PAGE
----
How to Know When Your Site Isn’t Selling

By | September 26, 2011

For some people, the answer to the question suggested by this article’s title is simple: if you haven’t sold your website yet, then the thing isn’t selling. But most of us are smart enough to realize that just because a site doesn’t sell in a week doesn’t mean it won’t sell at all.

The real question, then, is how you know when the site isn’t selling at all. If your site has been on the market for quite a while, you might start doubting its true value and attractiveness to potential buyers. On the other hand, you don’t want to end the sale simply because you haven’t had enough bites yet. Here’s how to know when your site truly isn’t selling and warrants a bit of an intervention.

Time: The True Measurement

Let’s say your site doesn’t generate a single offer. Should you remove it from the marketplace entirely? Should you lower the price? Should you take action – any action – to get the thing to sell? Well, sure, maybe after ten days or so. But if you’ve just waited ten minutes, you’ll want to head over to the couch and relax, because you’re over thinking the entire process.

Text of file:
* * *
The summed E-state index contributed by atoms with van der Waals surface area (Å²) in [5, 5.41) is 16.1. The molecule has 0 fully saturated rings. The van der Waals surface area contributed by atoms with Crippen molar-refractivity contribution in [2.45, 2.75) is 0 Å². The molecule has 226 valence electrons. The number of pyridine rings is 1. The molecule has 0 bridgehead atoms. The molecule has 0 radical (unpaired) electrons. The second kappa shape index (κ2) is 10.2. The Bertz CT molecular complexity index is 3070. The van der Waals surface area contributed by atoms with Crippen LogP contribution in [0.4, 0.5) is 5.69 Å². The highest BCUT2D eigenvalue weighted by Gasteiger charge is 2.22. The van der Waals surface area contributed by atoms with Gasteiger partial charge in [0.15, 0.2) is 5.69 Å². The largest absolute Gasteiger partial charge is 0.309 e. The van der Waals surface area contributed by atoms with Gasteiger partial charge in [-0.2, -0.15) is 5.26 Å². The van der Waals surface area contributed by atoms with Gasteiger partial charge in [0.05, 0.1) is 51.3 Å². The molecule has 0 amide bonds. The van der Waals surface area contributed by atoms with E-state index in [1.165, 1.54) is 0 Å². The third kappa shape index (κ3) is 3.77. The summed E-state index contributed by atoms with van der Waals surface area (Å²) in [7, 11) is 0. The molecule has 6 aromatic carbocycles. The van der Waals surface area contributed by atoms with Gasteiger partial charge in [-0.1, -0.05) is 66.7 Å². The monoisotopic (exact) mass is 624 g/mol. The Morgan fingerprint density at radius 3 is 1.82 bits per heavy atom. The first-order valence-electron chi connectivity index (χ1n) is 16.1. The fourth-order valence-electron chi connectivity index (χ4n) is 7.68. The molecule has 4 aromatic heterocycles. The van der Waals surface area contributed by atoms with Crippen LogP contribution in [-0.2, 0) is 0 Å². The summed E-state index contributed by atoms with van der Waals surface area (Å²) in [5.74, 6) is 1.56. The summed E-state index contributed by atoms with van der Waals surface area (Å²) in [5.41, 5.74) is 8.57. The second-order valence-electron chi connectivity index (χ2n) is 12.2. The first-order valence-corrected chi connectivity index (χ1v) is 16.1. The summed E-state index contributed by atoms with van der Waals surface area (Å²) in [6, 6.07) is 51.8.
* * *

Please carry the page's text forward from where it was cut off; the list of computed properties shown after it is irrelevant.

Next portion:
That’s why time is the true measurement of your site’s selling prospects. Ten minutes is not enough time to gauge just how high the potential for selling it is, but give it more time at the same price and you’ll start to get a truer sense of where your site stands. That’s why it’s important to set a date in advance of the sale that you follow through with no matter what: tell yourself you’ll leave the site up for sale at a certain price for two weeks – and then follow through. You’ll be tempted to deviate from the entire process, but stay committed to your initial promise.

The reason for this is that without time, you don’t know much. Don’t be that fisherman who has to check his net every five minutes to see if he’s caught something – instead, enhance your chances of success by leaving the net in the water for a longer duration.

When to Intervene

Since timing is the theme of this post, we do have to mention that at some point, you’ll want to intervene to further encourage the sale of your site. Perhaps the initial two weeks has past and you don’t feel like selling the site anymore. Or maybe you did get a few offers and just need to adjust your price expectations to move forward. Whatever the case, use your real results from to accurately gauge where you’re at.

The more drastic your results, the more drastic the action you’ll need to take. No buying offers at all could mean you’ll really need to shake things up. If you received a few bids at a low price, maybe just a quick price tweak will change your results. Whatever you do, make sure you take action commensurate with the feedback of the marketplace.